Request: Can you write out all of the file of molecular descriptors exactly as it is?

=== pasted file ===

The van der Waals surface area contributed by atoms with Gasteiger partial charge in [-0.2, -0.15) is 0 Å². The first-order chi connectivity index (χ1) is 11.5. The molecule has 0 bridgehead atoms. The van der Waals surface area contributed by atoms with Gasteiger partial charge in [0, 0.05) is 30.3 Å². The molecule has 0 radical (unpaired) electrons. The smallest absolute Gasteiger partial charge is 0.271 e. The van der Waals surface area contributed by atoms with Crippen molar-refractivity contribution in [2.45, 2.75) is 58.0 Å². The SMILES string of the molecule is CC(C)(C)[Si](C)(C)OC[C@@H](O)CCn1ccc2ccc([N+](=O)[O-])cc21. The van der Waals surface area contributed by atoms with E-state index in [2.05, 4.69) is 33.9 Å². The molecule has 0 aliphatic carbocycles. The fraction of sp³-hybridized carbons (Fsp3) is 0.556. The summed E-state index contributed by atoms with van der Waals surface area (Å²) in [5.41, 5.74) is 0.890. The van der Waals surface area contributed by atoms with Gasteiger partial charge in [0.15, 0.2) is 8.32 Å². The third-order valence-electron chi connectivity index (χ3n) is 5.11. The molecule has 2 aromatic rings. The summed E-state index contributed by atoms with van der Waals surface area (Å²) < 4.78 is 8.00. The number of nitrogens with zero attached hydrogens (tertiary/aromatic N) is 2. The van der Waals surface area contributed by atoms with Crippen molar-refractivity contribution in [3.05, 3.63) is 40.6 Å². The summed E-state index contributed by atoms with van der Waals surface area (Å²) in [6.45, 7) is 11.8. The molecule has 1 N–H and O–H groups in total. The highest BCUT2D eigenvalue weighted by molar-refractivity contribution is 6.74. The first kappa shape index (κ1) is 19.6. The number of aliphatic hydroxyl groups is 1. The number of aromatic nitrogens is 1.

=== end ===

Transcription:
The van der Waals surface area contributed by atoms with Gasteiger partial charge in [-0.2, -0.15) is 0 Å². The first-order chi connectivity index (χ1) is 11.5. The molecule has 0 bridgehead atoms. The van der Waals surface area contributed by atoms with Gasteiger partial charge in [0, 0.05) is 30.3 Å². The molecule has 0 radical (unpaired) electrons. The smallest absolute Gasteiger partial charge is 0.271 e. The van der Waals surface area contributed by atoms with Crippen molar-refractivity contribution in [2.45, 2.75) is 58.0 Å². The SMILES string of the molecule is CC(C)(C)[Si](C)(C)OC[C@@H](O)CCn1ccc2ccc([N+](=O)[O-])cc21. The van der Waals surface area contributed by atoms with E-state index in [2.05, 4.69) is 33.9 Å². The molecule has 0 aliphatic carbocycles. The fraction of sp³-hybridized carbons (Fsp3) is 0.556. The summed E-state index contributed by atoms with van der Waals surface area (Å²) in [5.41, 5.74) is 0.890. The van der Waals surface area contributed by atoms with Gasteiger partial charge in [0.15, 0.2) is 8.32 Å². The third-order valence-electron chi connectivity index (χ3n) is 5.11. The molecule has 2 aromatic rings. The summed E-state index contributed by atoms with van der Waals surface area (Å²) < 4.78 is 8.00. The number of nitrogens with zero attached hydrogens (tertiary/aromatic N) is 2. The van der Waals surface area contributed by atoms with Crippen molar-refractivity contribution in [3.05, 3.63) is 40.6 Å². The summed E-state index contributed by atoms with van der Waals surface area (Å²) in [6.45, 7) is 11.8. The molecule has 1 N–H and O–H groups in total. The highest BCUT2D eigenvalue weighted by molar-refractivity contribution is 6.74. The first kappa shape index (κ1) is 19.6. The number of aliphatic hydroxyl groups is 1. The number of aromatic nitrogens is 1.